Interview done by Pulse Magazine
Pulse: You did not win the Miss World Kenya title last year after you made it into the top ten. Did you think you would ever win the title again?
Charity: The feeling is amazing. I have learned persistence and dedication. Those two virtues will take you miles. Looking back, I am relieved that I did not win last year. I wouldn’t have been the best Miss World Kenya option at the time. Let’s just say it was Idah Nguma’s time. This time round I was so sure that my time had come.
P: Just to take you back a bit; what was going through your mind back then watching Idah celebrate her win?
C: Throughout the finals that evening, it was nerve-wrecking waiting to hear your name get called out as it became evident only one of us was to be crowned. When I heard Idah’s name, I was happy. I knew she was a deserving winner and a queen and was absolutely going to make Kenya proud. She ended up among the top seven during the Miss World finals and could have probably been crowned Miss World Africa since the winner Rolene Strauss, the only African beauty who beat her ended up being crowned Miss World. Idah went ahead to be crowned Miss Beauty with a Purpose, a title that comes with Sh900,000. She did Kenya very proud.
P: How does it feel to get a second chance that finally gave you the coveted title and a golden opportunity to fame and fortune?
C: It was humbling to have a second chance. Life does not give you a lot of those so when I got the chance to represent to county again this year, I went for it with all I’ve got. My fellow county queens were very excited when we got the news that we would be competing again.
P: What did you do different this time round?
C: I was better prepared this time round and I stayed true to myself.
P: When you say more prepared, what do you mean?
C: Since last year August, I was the reigning Miss World Kenya, Kiambu County. This experience was life -hanging and very educative.
P: What did you achieve as Miss World Kenya, Kiambu?
C: My title crown opened doors that not only benefited me but others. I tackled several social issues in my community as a reigning queen. My main platform issues are combating mortality due to domestic injuries and restoring smiles in partnership with Smile Train Africa. I founded and have been implementing a first aid campaign known as Mtoto Aishi. This initiative helps to educate new mothers and caregivers on matters of first aid for children under the age of five. On the same platform, I raise awareness on corrective surgeries for cleft lips and palates. I have learned that being a beauty queen is not just having a beautiful face. The true meaning of a beauty queen is far from how many people look at it.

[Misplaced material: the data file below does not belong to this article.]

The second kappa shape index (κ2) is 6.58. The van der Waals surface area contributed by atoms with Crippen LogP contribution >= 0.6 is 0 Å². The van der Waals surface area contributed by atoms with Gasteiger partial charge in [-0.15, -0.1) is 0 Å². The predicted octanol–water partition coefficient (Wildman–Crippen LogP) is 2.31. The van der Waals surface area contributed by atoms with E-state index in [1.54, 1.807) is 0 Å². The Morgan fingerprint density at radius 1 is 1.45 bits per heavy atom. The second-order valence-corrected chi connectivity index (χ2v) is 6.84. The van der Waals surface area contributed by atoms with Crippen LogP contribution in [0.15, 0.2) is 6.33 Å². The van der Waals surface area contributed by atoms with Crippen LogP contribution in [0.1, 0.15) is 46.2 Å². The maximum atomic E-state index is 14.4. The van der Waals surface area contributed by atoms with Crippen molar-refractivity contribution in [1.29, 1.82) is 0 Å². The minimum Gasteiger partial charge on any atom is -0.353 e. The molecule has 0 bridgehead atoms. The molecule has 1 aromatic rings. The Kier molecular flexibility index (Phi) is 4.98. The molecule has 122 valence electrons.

P: On that note, what is the real meaning of a beauty queen and how does that title affect your daily life?
C: It means living your life in dedication to the greater good of the community. It means being a role model and mentor. It means touching as many lives in the society as you can though doing good. True beauty comes from the heart.
P: Now that you come from Kiambu County, a hotbed of politics, where politicians might want to interfere with your reign, how are you preparing to deal with that?
C: I will not let politicians interfere with me. The Miss World Kenya title is an office. It is not an individual. With this in mind, I will carry out my duties as Miss Kenya with the support of Terry Mungai, the pageant holder and Ashleys CEO. The Miss World Kenya team is behind me to help me achieve the set goals.
P: You are still a young university student at Kenyatta University, where most beauty queens come from, so congrats again. What are you studying in campus and how do you plan to balance your studies and new duties?
C: Thanks. I am a final year student studying for a Bachelor of Science in health services management. The new title comes with responsibilities that may interfere with my learning and so that means I must re-plan my study calendar. This is already being worked on.